How does an agent use a power of attorney?

April 29, 2014

An agent is someone who is designated to manage the affairs of someone else.  In a power of attorney, their authority usually extends to the management of finances or health care decisions.  The person who creates the power of attorney and designates the agent is known as the “principal.”
Once an agent accepts the authority given to him or her under the power of attorney, a legally binding relationship is created between the agent and the principal.  With that relationship and authority comes certain legal duties that must be adhered to.  The role of an agent is entirely voluntary, but once an agent agrees to take on that role, the agent has agreed to the responsibilities that come with it.
What is an agent’s responsibility to the principal?
Being an agent under the authority of a power of attorney is a serious function and cannot be taken lightly.  An agent is expected to act in good faith and with competence, care and diligence. An agent must avoid any conflicts that would prevent him or her from acting in the principal’s best interests.
An agent’s actions are governed by the authority granted in the power of attorney document, and based on the preferences of the principal.  It is improper to override the desires of the principal in favor of the agent’s own preferences.
An agent is required to keep his or her own money and property separate and distinct from the property of the principal.  Whenever an agent conducts financial transactions on behalf of the principal, the agent must use only the principal’s funds for the principal’s benefit.  The agent is also expected to keep good records of all transactions, including receipts.  An agent is required by law to provide an accounting to the principal whenever requested.
Differences between a general and limited power of attorney
Depending on the type of power of attorney, an agent’s authority may be limited.  A general power of attorney provides very broad authority.  For example, an agent may be given general authority to handle all financial matters or all health care decisions.  A general power of attorney is commonly used to give an agent full authority to handle important decisions regarding the finances, real property, personal property and accounts of the principal. It can be valid immediately upon the execution of the document or the principal may specify that it is valid only in the event that the principal becomes incapacitated.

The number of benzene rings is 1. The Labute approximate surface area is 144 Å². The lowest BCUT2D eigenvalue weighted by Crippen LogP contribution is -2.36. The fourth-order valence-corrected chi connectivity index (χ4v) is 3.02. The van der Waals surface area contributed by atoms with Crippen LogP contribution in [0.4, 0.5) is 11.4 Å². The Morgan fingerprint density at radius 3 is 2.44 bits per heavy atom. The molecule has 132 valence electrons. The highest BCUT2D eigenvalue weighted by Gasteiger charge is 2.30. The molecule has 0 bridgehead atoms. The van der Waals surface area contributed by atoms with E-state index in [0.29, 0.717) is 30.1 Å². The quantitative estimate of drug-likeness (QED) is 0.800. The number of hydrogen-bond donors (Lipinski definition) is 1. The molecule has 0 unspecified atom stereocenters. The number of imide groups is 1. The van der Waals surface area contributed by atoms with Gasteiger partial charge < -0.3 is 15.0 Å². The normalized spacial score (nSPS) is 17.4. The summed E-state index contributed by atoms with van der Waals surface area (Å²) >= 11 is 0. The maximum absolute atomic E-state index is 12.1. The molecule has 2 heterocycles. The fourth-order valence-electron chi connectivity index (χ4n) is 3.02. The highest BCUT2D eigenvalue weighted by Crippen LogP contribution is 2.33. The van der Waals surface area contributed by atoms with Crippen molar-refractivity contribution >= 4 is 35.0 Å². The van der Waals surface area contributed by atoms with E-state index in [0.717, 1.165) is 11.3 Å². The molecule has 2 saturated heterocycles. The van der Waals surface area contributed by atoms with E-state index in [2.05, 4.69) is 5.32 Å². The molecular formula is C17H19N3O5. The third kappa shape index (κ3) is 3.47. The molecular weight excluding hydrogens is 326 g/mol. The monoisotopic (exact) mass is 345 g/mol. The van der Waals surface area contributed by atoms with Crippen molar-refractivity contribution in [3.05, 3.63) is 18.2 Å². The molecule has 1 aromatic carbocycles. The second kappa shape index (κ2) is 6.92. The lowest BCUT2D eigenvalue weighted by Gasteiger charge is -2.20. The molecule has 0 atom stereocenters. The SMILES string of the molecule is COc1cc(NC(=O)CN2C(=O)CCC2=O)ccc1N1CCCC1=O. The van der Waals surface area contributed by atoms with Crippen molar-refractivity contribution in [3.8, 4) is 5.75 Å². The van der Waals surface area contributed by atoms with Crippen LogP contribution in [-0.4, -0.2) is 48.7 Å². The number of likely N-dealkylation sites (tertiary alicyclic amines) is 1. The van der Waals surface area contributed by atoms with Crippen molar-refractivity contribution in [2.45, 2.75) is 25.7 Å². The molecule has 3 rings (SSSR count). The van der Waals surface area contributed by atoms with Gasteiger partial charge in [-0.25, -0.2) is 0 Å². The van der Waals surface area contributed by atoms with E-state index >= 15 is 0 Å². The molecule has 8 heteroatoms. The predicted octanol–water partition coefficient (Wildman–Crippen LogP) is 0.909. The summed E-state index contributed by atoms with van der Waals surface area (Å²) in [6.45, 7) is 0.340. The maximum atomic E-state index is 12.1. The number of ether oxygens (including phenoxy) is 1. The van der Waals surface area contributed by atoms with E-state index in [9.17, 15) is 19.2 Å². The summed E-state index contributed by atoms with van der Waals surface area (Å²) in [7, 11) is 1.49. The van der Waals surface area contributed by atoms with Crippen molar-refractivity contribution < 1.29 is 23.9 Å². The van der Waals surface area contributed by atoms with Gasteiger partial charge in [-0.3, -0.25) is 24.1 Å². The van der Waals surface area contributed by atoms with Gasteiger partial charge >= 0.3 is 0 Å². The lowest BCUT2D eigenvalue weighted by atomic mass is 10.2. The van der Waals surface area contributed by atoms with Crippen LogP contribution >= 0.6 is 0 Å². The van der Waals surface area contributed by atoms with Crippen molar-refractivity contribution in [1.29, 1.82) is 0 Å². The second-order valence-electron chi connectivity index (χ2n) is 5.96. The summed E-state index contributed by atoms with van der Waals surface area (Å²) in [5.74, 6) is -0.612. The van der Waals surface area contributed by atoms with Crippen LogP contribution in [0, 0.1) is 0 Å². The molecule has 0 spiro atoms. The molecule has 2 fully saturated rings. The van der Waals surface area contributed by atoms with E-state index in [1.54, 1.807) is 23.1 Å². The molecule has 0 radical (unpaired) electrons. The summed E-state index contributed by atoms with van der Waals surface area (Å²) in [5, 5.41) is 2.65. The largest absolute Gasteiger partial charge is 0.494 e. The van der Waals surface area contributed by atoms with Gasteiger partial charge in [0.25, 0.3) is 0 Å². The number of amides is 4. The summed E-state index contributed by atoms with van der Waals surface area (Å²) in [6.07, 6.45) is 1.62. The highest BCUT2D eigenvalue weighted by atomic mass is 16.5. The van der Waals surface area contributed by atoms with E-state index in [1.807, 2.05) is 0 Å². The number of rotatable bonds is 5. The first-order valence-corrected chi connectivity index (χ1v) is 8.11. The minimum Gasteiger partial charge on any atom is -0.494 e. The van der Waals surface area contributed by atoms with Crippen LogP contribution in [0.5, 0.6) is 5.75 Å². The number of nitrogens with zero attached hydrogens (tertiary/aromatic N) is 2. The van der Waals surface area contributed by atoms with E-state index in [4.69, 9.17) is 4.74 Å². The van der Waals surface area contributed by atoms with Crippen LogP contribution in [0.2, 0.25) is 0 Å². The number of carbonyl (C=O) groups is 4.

Whereas, a limited power of attorney normally provides more precise instructions for the agent or contains limitations on the scope of authority.  If it is limited to a single transaction such as the sale of a piece of real property, once those duties have been completed or the goals accomplished, the powers are automatically revoked. A limited power of attorney may be put in place for a particular bank account  and no other asset, so as long as the account is in place and the power of attorney has not been revoked, the agent may have access to that account.
Can an agent resign or be replaced?
Sometimes the power of attorney will describe how the agent can resign.  If not, the agent may resign by simply giving notice to the principal.  If the principal is incapacitated, the agent must give notice to the guardian or conservator (if one has been appointed). If there is a co-agent or successor agent, then notice would be given to that person, as well. A principal may remove an agent by giving notice to the agent in the same manner.
In the event none of those situations apply, an agent can resign by giving notice to the principal’s caregiver, to another person with sufficient interest in the welfare of the principal, or to a governmental agency with the authority to protect the principal. It is necessary for the principal, when an agent has resigned or has been removed, to notify any person or institution that has dealt with the agent. If a power of attorney has been recorded, it is necessary to record the revocation of the power, as well.
Powers of attorney can be highly technical documents and should be prepared by a qualified law firm to be certain of its legality. Many times a limited power of attorney is available from the institution requiring it such as as banks or title companies.

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